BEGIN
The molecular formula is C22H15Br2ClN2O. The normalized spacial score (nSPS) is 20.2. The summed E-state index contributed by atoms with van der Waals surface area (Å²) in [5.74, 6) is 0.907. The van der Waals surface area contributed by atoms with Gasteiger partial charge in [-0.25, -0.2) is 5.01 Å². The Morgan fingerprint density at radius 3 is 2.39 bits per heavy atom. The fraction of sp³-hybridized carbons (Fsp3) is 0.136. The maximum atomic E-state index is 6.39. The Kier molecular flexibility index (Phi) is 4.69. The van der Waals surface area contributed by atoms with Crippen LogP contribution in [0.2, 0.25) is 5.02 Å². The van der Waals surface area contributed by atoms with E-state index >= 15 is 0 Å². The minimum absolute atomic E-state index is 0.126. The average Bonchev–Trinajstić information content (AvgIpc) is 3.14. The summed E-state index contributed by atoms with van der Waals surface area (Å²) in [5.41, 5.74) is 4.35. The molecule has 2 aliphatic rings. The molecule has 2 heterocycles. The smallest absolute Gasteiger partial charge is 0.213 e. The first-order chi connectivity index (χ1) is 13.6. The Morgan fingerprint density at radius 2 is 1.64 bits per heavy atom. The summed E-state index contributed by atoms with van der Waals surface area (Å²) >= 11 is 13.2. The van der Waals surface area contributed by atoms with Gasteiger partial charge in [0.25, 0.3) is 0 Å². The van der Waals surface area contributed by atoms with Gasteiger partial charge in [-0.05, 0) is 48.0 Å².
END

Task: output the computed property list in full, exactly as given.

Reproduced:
The molecular formula is C22H15Br2ClN2O. The normalized spacial score (nSPS) is 20.2. The summed E-state index contributed by atoms with van der Waals surface area (Å²) in [5.74, 6) is 0.907. The van der Waals surface area contributed by atoms with Gasteiger partial charge in [-0.25, -0.2) is 5.01 Å². The Morgan fingerprint density at radius 3 is 2.39 bits per heavy atom. The fraction of sp³-hybridized carbons (Fsp3) is 0.136. The maximum atomic E-state index is 6.39. The Kier molecular flexibility index (Phi) is 4.69. The van der Waals surface area contributed by atoms with Crippen LogP contribution in [0.2, 0.25) is 5.02 Å². The van der Waals surface area contributed by atoms with E-state index >= 15 is 0 Å². The minimum absolute atomic E-state index is 0.126. The average Bonchev–Trinajstić information content (AvgIpc) is 3.14. The summed E-state index contributed by atoms with van der Waals surface area (Å²) in [5.41, 5.74) is 4.35. The molecule has 2 aliphatic rings. The molecule has 2 heterocycles. The smallest absolute Gasteiger partial charge is 0.213 e. The first-order chi connectivity index (χ1) is 13.6. The Morgan fingerprint density at radius 2 is 1.64 bits per heavy atom. The summed E-state index contributed by atoms with van der Waals surface area (Å²) >= 11 is 13.2. The van der Waals surface area contributed by atoms with Gasteiger partial charge in [0.25, 0.3) is 0 Å². The van der Waals surface area contributed by atoms with Gasteiger partial charge in [-0.05, 0) is 48.0 Å².